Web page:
Photo (c) The Whisky Woman, 2012

Photo (c) The Whisky Woman, 2012

Love their old, red grist grinder!

Photo (c) The Whisky Woman, 2012

Inside a giant mash ton

Photo (c) The Whisky Woman, 2012

Photo (c) The Whisky Woman, 2012

This is what they’re talking about when they say, “wooden wash backs.”  Not many places ferment their grains in wood anymore.  Stainless steel is far more common.

Photo (c) The Whisky Woman, 2012

Check out their shiny gold (ok, brass) spirit safes! This is where the distillate cuts are made.  Meaning that during the distillation process, the distiller uses the switches and the hydrometer (the device that reads the % of alcohol content) to move the new make through the stills, the low wines receiver and the spirits receiver. Fancy, huh?

Photo (c) The Whisky Woman, 2012

Sorry – no photos allowed of the aging rooms (though they were really cool!) – we need to let that liquid gold get it’s beauty sleep!  Off to the tasting room we go!

Photo (c) The Whisky Woman, 2012

This was the “planned” tasting round … but as luck would have it, the cabinet doors were opened up and we were treated to a few bonus rounds!  David & David gave us to some really special pours which I’ll certainly share my tasting notes to later … so stay tuned!

Photo (c) The Whisky Woman, 2012

Needless to say, it was a really special afternoon.  Thank you David, David and Chip for the laughs, whisky and lasting memories.  This day will stay with me for a very long time.

Sláinte!

A visit to Forsyths – the great whisky still makers

March 30, 2012 § 16 Comments

Forsyth copper still - in the making. Photo (c) The Whisky Woman, 2012

Last week I had the opportunity to be a part of the most unique tour in Speyside, Scotland.  A tour that is quite uncommon and not available to the public – and one that I will remember for the rest of my life  (in a way that only a true whisky-geek could).

I walked the grounds of the Forsyths facility – the Forsyth facility.  You know the guys … the ones responsible for creating and maintaining all of the equipment that goes in to making that beautiful dram in your hand.  The stills.  The beautiful copper stills.  To the likes of Balvenie and Bruichladdich, from Kavalan to one day soon, Balcones.  These are the original still masters and they continue today to make the stills by hand – 3 generations later.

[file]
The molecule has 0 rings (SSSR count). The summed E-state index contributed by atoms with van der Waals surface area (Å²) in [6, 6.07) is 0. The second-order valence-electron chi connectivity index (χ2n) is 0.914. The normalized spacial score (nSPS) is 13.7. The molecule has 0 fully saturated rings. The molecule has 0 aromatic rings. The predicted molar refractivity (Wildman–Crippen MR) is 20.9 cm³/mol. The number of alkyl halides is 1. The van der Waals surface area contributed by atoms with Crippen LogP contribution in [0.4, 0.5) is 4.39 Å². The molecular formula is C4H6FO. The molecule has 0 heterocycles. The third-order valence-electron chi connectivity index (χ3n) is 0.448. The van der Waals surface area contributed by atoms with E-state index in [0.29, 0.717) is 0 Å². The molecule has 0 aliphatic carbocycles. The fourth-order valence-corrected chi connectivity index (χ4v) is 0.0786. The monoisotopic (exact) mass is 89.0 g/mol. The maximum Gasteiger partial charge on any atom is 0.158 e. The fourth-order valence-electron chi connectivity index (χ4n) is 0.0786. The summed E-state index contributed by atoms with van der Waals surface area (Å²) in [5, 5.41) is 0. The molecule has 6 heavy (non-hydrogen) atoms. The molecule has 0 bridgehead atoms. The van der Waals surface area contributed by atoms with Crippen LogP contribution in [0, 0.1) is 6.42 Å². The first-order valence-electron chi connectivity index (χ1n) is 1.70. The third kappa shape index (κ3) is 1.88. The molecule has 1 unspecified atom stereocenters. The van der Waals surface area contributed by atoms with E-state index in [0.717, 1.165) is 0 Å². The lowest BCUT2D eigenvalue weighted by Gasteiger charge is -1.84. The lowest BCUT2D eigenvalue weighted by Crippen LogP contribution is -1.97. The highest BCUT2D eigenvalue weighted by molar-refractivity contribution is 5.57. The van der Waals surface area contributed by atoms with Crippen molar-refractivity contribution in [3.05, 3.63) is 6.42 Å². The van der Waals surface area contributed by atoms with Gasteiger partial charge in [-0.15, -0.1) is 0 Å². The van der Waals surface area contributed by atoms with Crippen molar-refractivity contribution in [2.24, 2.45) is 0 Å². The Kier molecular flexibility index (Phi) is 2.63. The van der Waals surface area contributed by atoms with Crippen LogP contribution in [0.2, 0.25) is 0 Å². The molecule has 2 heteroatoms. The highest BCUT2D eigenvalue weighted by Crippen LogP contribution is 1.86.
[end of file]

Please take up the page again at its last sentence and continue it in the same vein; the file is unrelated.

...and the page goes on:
A most sincere THANK YOU to Richard Forsyth for being such a generous host and to Chip Tate (Balcones) for the awesome & unforgettable invitation.

So, put on your hard hat and your ear plugs, this Whisky Woman is going to let you peep inside this magnificent palace of constant construction!

A massive Irish still in the making - Photo (c) The Whisky Woman, 2012

Hello beautiful! Photo (c) The Whisky Woman, 2012

Forsyth stills - Photo (c) The Whisky Woman, 2012

That's a mighty large fermentation tank, you got there!
Photo (c) The Whisky Woman, 2012

Safety first! Photo (c) The Whisky Woman, 2012

Base of a massive still destined for Ireland - Photo (c) The Whisky Woman, 2012

Copper talk @ Forsyth - Photo (c) The Whisky Woman, 2012

Yours truly modeling her hard hat - Photo (c) The Whisky Woman, 2012

The neck of a still being worked on by hand - so cool! - Photo (c) The Whisky Woman, 2012

The day ended with a few shared glasses of whisky and a solid game of pool.  Naturally, I was on the winning team – kicking butt with my rock-star partner, Richard.

A great game of pool - I won (but only with a ton of help from my partner, Richard Forsyth) 😉 - Photo (c) The Whisky Woman, 2012

And just to come full circle, Richard’s father (also Richard Forsyth) was awarded the Icons of Whisky Lifetime Achievement Award in London later that week.  Congratulations Richard on receiving such a high honor and much deserved recognition.